Using EHR-linked medication reminders for glaucoma patients
Mobile device reminders have been associated with better medication adherence and linking reminders to patient electronic health records (EHRs) could potentially allow some oversight by clinicians. In this study, 100 patients (average age 65) agreed to set up electronic health record-linked reminders delivered via text or voice message for glaucoma medications for three months and were surveyed about the experience. (2018-12-13)

Antipsychotic treatment and risk of unexpected death in children, young people
Antipsychotic medications can have adverse effects, including those that are life-threatening. This observational study examined the association of antipsychotic medications prescribed for children and young adults without psychosis and risk of unexpected death, which includes deaths due to unintentional drug overdose or cardiovascular/metabolic causes. About 250,000 children and young people (ages 5 to 24) enrolled in Medicaid in Tennessee were included. (2018-12-12)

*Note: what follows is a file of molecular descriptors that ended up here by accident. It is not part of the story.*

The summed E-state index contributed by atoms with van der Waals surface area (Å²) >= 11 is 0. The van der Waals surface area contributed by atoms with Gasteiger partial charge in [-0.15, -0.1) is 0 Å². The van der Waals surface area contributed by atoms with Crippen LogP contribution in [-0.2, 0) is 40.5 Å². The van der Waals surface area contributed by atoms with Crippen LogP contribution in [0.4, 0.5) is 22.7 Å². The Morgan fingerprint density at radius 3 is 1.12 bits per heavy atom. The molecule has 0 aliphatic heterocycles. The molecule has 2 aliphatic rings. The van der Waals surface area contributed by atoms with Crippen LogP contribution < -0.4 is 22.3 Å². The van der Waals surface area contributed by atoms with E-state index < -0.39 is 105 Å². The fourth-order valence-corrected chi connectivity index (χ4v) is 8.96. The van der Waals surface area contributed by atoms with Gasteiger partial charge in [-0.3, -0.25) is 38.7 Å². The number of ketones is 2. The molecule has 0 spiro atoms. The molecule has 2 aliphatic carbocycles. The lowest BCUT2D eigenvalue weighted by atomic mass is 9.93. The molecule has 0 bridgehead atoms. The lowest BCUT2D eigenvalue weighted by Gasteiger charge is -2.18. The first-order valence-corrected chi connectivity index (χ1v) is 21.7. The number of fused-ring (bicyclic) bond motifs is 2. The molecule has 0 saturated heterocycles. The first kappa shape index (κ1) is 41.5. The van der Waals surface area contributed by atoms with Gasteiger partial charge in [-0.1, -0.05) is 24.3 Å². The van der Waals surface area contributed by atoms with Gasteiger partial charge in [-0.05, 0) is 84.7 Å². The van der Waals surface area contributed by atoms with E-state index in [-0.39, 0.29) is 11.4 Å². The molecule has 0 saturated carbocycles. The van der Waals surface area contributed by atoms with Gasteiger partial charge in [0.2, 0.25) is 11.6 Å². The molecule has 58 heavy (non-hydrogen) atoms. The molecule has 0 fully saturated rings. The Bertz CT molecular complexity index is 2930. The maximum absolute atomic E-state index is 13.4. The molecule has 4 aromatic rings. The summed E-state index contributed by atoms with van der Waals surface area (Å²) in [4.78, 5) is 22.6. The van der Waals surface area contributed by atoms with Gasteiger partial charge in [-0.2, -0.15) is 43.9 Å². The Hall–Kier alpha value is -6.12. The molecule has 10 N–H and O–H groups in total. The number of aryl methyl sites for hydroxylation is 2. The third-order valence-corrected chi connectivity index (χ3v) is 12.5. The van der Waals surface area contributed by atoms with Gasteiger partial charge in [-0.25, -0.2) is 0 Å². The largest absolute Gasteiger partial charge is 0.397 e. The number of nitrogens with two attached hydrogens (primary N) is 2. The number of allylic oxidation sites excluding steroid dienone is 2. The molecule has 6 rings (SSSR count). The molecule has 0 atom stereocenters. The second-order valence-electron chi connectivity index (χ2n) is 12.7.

Houston Methodist launches real-time flu tracker website
Pathologists at Houston Methodist developed a real-time website to track flu cases, just in time to assist physicians, the CDC and patients for the fall 2018 flu season. (2018-12-06)

Dementia associated with most deaths of older adults with down syndrome